Thursday, January 24, 2008

Looking for the Popular Fiction of Medieval Times

As a former English major, I can’t help but look back at the literary intersection of my medieval historicals. It’s fun and illuminating to see what was being written during the time period my stories are set.

My upcoming historical, A KNIGHT MOST WICKED, has some interesting literary ties. The book is set in 1381 and starts off in Bohemia before moving to England. My heroine, Arabella, is caught up in the royal procession accompanying Anne of Bohemia to London in order to wed King Richard. Some scholars suggest that Geoffrey Chaucer’s Parliament of Fowls was written in celebration of Richard and Anne’s marriage. The story tells—by way of a dream vision—of a woman’s indecision in choosing a suitor, and is significant both because of its romantic nature and because of its use of English vernacular. Neither the subject nor the language choice are unique to Chaucer, but both were unique for the time. Chaucer is sometimes credited as the father of English literature because of his use of vernacular, and is of interest to me because of his introduction of romantic themes. Parliament of Fowls discusses the conflict between a patriarchal society and the goals of the courtly love tradition.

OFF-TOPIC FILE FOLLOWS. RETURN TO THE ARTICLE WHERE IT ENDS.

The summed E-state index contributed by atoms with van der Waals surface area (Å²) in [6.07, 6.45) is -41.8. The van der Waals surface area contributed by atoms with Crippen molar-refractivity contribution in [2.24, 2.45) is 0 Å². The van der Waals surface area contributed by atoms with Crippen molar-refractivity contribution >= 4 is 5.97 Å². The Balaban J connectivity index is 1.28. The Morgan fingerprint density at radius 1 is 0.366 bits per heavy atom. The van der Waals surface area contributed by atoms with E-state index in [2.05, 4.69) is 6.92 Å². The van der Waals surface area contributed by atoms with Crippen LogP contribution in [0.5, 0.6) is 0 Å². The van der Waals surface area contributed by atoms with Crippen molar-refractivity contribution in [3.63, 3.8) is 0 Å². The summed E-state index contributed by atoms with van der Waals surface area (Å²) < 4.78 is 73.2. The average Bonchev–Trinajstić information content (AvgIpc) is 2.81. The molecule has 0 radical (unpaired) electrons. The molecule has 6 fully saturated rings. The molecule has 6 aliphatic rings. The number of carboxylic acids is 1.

Chaucer’s piece is unmentioned in A KNIGHT MOST WICKED, but I couldn’t resist weaving in a literary reference that seemed appropriate for the time and considering my hero’s name is Tristan. In an attempt to entertain the heroine at one point, the hero tells the story of Tristan and Isolde, an Arthurian tale that would have been familiar to a knight of the 14th century. The Bohemian heroine is fascinated by the romanticism of the tale and the sacrifice the lovers make in denying their passion. The hero, in the mean time, points out the hardship of denying such a strong desire—a topic rich with new meaning for him as he gets to know a woman who tempts him. The story was a fun way for me to introduce the topic of passion to an innocent heroine while highlighting a key conflict in a medieval relationship. Passion had dire consequences for a medieval noblewoman since giving in meant that either marriage or public shame soon followed.

Read more about English literature or check out the excerpt of A KNIGHT MOST WICKED.


Carol Townend said...

Hi Joanne,
Your book sounds great, I am hoping it comes out soon in the UK? Those old stories and epics were wonderful, I always find it hard to remember that while some things were written down, it was mostly an oral tradition, in the early middle ages, anyway.
Best wishes

Merri said...

This sounds great. I love it when the Historical Medievals include a reference to Medieval literature, oral and written, or include it somehow not quite so obvious. I love Chaucer, especially the other works.

Joanne Rock said...

Hi Carol,

No word on a UK release date, but here's hoping! I do like the idea of storytelling as entertainment... it's a bit of a lost art in our era, isn't it? At least in an oral sense. But I always love to sit with someone who can spin a really good tale!

Joanne Rock said...

Merri, Troilus is another one of my favorites... I always liked Chaucer's Cressida better than Shakespeares'. And I'm crazy about Will, so that's saying something :-).